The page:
RA’s Daily Russia News Blast – August 27, 2012

TODAY: Kasparov acquitted, releases statement and ‘falsified’ police reports; Pussy Riot members flee Russia; activists chainsaw wooden crosses; intelligence service to monitor blogs and influence opinion; Ukrainian President seeks Russian support; Greenpeace continue to target Gazprom’s Arctic rigs; horizontal drilling; TNK-BP denies AAR links; expanding Russian retail.

Garry Kasparov has been acquitted of participating in a rally in support of Pussy Riot; Kasparov commented that ‘for the first time in our courts the evidence of a policeman was not accepted just because he wears a uniform’.  Kasparov’s full statement is here, together with allegedly falsified police reports relating to his arrest.  Two members of the collective still at large have fled Russia in order to avoid prosecution.  Vandals have been cutting down wooden crosses in Arkhangelsk and Chelyabinsk, leading the Orthodox Church to call for their capture and punishment and sparking fears of religious unrest; the husband of Pussy Riot member Nadezhda Tolokonnikova condemned such actions. ‘Tolokonnikova directly referred to the group’s punk antics as equivalent to the truth-telling “holy fools” of centuries past and embraced the idea that their prison sentence proves the virtue of their cause.’  The Foreign Intelligence Service is developing systems that will monitor blog content and influence public opinion via social networks.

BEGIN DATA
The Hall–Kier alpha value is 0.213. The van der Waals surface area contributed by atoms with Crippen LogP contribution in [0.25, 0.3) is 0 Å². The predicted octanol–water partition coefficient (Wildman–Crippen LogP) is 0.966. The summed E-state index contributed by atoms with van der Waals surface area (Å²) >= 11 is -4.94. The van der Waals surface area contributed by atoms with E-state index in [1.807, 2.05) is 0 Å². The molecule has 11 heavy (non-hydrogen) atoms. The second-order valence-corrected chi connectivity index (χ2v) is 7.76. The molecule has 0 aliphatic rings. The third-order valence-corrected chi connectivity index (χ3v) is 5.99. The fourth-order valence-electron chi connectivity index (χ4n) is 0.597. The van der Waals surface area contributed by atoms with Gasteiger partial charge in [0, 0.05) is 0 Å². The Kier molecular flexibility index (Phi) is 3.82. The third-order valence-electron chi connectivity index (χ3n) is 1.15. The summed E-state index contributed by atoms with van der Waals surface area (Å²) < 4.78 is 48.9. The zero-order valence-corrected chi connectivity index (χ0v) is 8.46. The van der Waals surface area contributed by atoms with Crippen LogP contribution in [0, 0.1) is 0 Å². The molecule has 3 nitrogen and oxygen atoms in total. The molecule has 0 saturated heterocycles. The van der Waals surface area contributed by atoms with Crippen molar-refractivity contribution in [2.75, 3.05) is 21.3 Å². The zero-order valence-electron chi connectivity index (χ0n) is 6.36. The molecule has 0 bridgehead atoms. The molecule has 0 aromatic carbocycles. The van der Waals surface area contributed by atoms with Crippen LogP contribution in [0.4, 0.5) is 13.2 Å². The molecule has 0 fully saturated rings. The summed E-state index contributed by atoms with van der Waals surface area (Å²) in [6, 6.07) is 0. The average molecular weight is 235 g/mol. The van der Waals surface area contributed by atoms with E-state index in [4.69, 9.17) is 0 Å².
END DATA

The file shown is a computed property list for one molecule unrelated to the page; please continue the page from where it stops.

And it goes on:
Ukrainian President Viktor Yanukovich hinted that he may soften his stance on gas prices in a bid to win Moscow’s support ahead of the October presidential elections.  Greenpeace activists have made their second attack on one of Gazprom’s Arctic oil rigs this week, after their first round of protesters were allegedly pelted with bits of metal by Gazprom employees.  Horizontal drilling is taking off in Russia and will grow faster there than in the U.S.

TNK-BP’s Russian partners have once again denied any links to the AAR shareholders suing BP.  Russia’s retail market is to become the second biggest in Europe.  RUSAL is planning capacity cuts this year on the back of low second-quarter profits.

PHOTO: A Russian Orthodox priest crouching down by a felled cross in Arkhangelsk. (Arkhangelsk Bishopric / Moscow Times)